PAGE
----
For the knowledge-based tests, both 1st and 3rd year residents had improved scores on the multiple choice questions test after PALS at POST with a large effect size, but in neither group was this information retained at F/U (Table 1). For the case-based questions, 1st year residents had a large improvement but only at F/U. Third-year trainees had no improvement at either time point.

Performance of BMV, defibrillation, and intubation did not significantly improve in 1st or 3rd year residents at either time point (Table 1). However, IO catheter insertion was markedly better at POST and F/U in 1st year residents, but only at F/U in 3rd years with a moderate effect size.  In spite of the lack of sustained improvement in knowledge and skills, 3rd year resident confidence was significantly greater (p<0.025) after PALS at F/U (Figure 2). First year residents had increased (p<0.025) confidence at POST but not at F/U.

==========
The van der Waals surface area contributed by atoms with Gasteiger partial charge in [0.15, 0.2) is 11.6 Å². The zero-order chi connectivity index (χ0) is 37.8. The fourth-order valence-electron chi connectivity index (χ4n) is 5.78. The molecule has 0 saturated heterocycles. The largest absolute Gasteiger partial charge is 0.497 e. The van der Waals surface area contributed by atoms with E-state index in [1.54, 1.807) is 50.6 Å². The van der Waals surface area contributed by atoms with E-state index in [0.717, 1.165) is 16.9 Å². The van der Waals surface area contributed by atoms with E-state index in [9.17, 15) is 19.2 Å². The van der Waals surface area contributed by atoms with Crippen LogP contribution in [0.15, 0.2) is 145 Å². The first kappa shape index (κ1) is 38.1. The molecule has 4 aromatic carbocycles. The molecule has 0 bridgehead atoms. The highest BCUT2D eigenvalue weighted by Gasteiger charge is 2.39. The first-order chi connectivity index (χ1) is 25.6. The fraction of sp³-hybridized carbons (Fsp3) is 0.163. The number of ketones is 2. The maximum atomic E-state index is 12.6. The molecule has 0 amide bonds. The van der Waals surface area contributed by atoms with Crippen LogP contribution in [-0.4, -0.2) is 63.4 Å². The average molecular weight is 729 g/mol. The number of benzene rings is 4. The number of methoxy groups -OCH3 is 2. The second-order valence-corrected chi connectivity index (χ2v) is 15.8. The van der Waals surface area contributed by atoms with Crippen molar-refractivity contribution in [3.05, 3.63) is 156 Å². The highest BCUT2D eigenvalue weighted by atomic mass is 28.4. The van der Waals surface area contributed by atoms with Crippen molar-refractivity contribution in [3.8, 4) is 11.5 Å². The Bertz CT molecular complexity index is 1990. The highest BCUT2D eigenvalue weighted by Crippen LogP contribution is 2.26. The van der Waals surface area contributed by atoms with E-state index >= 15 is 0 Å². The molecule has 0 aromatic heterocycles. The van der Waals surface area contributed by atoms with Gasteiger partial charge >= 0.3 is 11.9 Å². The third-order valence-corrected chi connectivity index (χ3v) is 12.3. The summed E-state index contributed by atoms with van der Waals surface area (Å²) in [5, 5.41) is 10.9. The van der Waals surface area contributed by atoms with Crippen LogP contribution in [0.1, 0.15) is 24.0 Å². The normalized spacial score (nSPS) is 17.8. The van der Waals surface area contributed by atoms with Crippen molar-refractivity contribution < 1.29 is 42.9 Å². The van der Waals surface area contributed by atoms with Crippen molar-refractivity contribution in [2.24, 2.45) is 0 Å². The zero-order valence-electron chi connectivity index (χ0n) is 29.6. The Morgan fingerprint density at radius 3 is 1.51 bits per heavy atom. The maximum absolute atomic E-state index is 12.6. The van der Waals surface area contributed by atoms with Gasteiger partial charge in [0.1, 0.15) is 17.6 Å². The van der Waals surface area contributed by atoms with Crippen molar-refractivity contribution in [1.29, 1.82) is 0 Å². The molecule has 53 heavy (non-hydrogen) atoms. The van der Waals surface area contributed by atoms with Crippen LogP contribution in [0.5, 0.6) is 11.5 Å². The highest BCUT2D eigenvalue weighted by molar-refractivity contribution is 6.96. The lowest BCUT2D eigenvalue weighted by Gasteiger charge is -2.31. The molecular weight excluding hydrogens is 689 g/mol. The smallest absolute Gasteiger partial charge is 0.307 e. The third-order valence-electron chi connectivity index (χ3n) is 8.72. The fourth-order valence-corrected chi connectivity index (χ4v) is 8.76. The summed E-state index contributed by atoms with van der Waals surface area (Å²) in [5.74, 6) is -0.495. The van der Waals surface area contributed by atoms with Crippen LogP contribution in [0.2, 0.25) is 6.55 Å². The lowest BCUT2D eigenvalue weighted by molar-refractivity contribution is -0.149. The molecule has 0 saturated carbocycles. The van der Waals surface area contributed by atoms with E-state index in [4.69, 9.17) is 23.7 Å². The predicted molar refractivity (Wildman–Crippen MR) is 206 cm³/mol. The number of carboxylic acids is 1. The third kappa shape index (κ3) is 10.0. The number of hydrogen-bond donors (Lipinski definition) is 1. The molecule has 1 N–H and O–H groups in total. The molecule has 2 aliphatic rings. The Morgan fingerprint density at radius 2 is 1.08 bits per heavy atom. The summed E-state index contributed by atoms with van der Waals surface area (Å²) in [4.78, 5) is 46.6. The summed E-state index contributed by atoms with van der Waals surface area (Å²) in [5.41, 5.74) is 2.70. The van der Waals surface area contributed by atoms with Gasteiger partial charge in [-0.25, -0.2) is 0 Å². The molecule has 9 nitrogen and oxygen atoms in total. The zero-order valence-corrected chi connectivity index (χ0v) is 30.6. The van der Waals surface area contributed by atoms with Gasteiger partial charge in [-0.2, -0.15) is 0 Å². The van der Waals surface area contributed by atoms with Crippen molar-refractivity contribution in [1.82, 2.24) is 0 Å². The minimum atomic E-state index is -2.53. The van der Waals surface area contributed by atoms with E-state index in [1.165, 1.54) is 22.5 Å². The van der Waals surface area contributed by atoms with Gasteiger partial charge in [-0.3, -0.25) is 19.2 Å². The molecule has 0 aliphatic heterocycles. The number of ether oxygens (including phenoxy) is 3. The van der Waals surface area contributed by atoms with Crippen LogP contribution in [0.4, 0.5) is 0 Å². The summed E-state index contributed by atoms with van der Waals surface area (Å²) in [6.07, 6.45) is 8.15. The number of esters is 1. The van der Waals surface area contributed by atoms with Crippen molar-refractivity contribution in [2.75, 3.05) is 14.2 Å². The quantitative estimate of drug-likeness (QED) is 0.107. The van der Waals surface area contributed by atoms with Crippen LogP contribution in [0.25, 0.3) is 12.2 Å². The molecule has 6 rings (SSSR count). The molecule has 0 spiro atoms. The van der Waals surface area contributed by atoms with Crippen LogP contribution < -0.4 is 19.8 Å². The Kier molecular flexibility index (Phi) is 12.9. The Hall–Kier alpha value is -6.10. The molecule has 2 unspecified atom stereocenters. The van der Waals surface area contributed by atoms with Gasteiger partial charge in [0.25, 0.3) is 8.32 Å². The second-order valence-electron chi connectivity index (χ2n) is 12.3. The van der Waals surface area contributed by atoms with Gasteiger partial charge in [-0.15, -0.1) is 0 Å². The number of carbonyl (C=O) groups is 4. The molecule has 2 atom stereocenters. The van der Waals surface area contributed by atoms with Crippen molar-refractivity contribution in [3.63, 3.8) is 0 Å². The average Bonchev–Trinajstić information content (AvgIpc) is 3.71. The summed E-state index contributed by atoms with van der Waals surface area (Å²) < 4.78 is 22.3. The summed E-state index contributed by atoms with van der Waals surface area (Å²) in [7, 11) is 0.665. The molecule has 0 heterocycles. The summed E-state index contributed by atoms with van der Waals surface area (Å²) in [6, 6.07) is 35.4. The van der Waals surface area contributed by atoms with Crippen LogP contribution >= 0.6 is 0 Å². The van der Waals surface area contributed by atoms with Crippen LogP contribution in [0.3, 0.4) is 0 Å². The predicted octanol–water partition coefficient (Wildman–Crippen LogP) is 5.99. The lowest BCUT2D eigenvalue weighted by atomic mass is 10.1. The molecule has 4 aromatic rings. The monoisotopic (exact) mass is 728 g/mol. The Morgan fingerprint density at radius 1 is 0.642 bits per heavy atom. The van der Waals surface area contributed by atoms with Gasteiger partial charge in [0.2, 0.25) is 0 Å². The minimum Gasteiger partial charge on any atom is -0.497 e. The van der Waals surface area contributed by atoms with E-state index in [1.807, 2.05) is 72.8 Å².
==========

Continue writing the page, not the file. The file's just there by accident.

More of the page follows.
In order to evaluate the influence of question recall on test performance, half of the multiple choice questions were repeated at each time point and half of the questions were new. When resident performance with these two groups of questions (new and repeat) were compared, there was no significant difference in test results (p = 0.9), indicating that resident recall of the questions did not influence the analysis.

Table 2. Experiences prior to participation in the study (median[range] except as noted).

Pedia table 9.2